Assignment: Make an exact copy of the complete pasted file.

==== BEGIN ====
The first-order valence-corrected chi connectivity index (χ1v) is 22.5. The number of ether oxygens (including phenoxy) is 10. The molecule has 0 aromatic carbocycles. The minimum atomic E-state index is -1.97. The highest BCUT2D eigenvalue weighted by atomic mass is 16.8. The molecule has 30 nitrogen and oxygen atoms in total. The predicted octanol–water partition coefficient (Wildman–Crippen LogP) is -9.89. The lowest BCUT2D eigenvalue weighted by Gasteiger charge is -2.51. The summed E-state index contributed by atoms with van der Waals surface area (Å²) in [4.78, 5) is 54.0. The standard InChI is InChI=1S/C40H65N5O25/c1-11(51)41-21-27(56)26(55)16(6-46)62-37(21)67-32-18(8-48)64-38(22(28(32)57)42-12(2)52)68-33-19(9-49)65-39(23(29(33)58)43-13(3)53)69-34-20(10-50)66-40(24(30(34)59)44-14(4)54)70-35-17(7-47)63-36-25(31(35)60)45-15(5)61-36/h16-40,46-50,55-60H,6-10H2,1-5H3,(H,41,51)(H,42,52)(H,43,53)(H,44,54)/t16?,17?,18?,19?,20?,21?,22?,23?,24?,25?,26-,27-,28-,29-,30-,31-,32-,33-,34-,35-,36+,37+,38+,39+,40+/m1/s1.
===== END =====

The first-order valence-corrected chi connectivity index (χ1v) is 22.5. The number of ether oxygens (including phenoxy) is 10. The molecule has 0 aromatic carbocycles. The minimum atomic E-state index is -1.97. The highest BCUT2D eigenvalue weighted by atomic mass is 16.8. The molecule has 30 nitrogen and oxygen atoms in total. The predicted octanol–water partition coefficient (Wildman–Crippen LogP) is -9.89. The lowest BCUT2D eigenvalue weighted by Gasteiger charge is -2.51. The summed E-state index contributed by atoms with van der Waals surface area (Å²) in [4.78, 5) is 54.0. The standard InChI is InChI=1S/C40H65N5O25/c1-11(51)41-21-27(56)26(55)16(6-46)62-37(21)67-32-18(8-48)64-38(22(28(32)57)42-12(2)52)68-33-19(9-49)65-39(23(29(33)58)43-13(3)53)69-34-20(10-50)66-40(24(30(34)59)44-14(4)54)70-35-17(7-47)63-36-25(31(35)60)45-15(5)61-36/h16-40,46-50,55-60H,6-10H2,1-5H3,(H,41,51)(H,42,52)(H,43,53)(H,44,54)/t16?,17?,18?,19?,20?,21?,22?,23?,24?,25?,26-,27-,28-,29-,30-,31-,32-,33-,34-,35-,36+,37+,38+,39+,40+/m1/s1.